Notice that all we did was pass the anova function one argument: the name of the fitted
model object. Let’s step through the output to see what it means. The first line just informs
us that we are looking at an ANOVA table, i.e. a table of statistical results from an analysis of
variance. The second line just reminds us what variable we analysed.
The important information is in the table that follows:
This is an Analysis of Variance Table. It summarises the parts of the ANOVA calculation: Df –
degrees of freedom, Sum Sq – the sum of squares, Mean Sq – the mean square, F value –
the F-ratio (i.e. variance ratio), Pr(>F) – the p-value.
The F-ratio (variance ratio) is the key term. This is the test statistic. It provides a measure of
how large and consistent the differences between the means of the five different treatments
are. Larger values indicate clearer differences between means, in just the same way that large
values of Student’s t indicate clearer differences between means in the two sample situation.
The p-value gives the probability that the observed differences between the means, or a more
extreme difference, could have arisen through sampling variation under the null hypothesis.
What is the null hypothesis: it is one of no effect of treatment, i.e. the null hypothesis is that
all the means are the same. As always, the p-value of 0.05 is used as the significance
threshold, and we take p < 0.05 as evidence that at least one of the treatments is having an
effect. For the corncrake data, the value is 5.1, and the probability (p) of getting an F-ratio
this large is given by R as 0.0023, i.e. less than 0.05. This provides good evidence that there
are differences in weight gain between at least some of the treatments.
So far so good. The test that we have just carried out is called the global test of significance.
It goes by this name because it doesn’t tell us anything about which means are different. The
analyses suggest that there is an effect of supplement on weight gain, but some uncertainty
remains because we have only established that there are differences among at least some
supplements. A global test doesn’t say which supplements are better or worse. This could be
very important. If the significant result is generated by all supplements being equally effective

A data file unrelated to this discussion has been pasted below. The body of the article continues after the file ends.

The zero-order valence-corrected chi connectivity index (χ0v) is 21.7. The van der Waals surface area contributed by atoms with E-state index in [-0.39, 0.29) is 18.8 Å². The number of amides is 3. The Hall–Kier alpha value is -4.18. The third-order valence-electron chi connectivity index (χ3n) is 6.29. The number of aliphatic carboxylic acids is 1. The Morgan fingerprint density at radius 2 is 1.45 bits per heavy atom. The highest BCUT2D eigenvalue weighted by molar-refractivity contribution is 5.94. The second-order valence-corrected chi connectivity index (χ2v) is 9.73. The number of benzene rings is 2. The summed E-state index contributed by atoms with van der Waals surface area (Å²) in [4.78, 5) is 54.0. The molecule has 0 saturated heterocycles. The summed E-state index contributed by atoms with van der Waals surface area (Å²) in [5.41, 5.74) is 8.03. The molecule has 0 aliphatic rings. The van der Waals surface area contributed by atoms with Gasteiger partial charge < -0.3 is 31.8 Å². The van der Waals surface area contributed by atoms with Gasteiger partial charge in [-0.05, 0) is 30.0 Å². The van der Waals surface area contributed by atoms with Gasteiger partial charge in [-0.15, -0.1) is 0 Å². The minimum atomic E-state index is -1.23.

(hence differing from the control but not from each other) we would draw very different
conclusions than if the result was a consequence of one supplement being very effective and
all the others being useless. Our result could even be produced by the supplements all being
less effective than the control!
So having got a significant result in the ANOVA, we should always look at the means of the
treatments to understand where the differences actually lie. We did this in the previous
section but here is the figure again anyway:
What looking at the means tells us is that the effect of the supplements is generally to increase
weight gain (with one exception, ‘Allvit’) relative to the control group (‘None’), and that it
looks as though ‘Earlybird’ is the most effective, followed by ‘Sizefast’ and ‘Linseed’.
Often inspection of the means in this way will tell us all we need to know and no further work
will be required. However, sometimes it is desirable to have a more rigorous way of testing
where the significant differences between treatments occur. A number of tests exist as ‘add
ons’ to ANOVA which enable you to do this. These are called post hoc multiple comparison
tests (sometimes just ‘multiple comparison tests’). We’ll see how to conduct these in
the ‘Multiple comparison tests’ document.
Summarising and presenting the results of ANOVA
As with all tests it will usually be necessary to summarise the result from the test in a written
form. With an ANOVA on several treatments, we always need to at least summarise the
results of the global test of significance, for example:
There was a significant effect of supplement on the weight gain of the corncrake hatchlings
(ANOVA: F=5.1; d.f.= 4,35; p<0.01).
There are several things to notice here:
• The degrees of freedom are always quoted as part of the result, and…there are two
values for the degrees of freedom to report in ANOVA because it involves F-ratios.
These are obtained from the ANOVA table and should be given as the treatment
degrees of freedom first, followed by the error degrees of freedom. Order matters.
Don’t mix it up.
• The degrees of freedom are important because, like a t-statistic, the significance of
an F-ratio depends on the degrees of freedom, and giving them helps the reader to
judge the result you are presenting. A large value may not be very significant if the
sample size is small, a smaller value may be highly significant if the sample sizes are
large.
• The F-ratio rarely needs to be quoted to more than one decimal place.
When it comes to presenting the results in a report, it helps to present the means, as the
statement above cannot entirely capture the results. We could use a table to do this, but
tables are ugly and difficult to interpret. Additionally this could be written as part of the
statistical sentence.
Do it yourself!
The dataset, antid.csv, shows the wellbeing of 15 randomly selected volunteers each placed
in one of 3 treatment groups in a clinical trial testing the effect of anti-depressant drug – high,
low or a placebo. (Wellbeing is self-reported on a 7 point scale, with high scores indicating
high wellbeing).
Using the skills you have learnt from this ANOVA workshop, can you test whether there are
differences between the 3 groups? Include an appropriate figure in your analysis.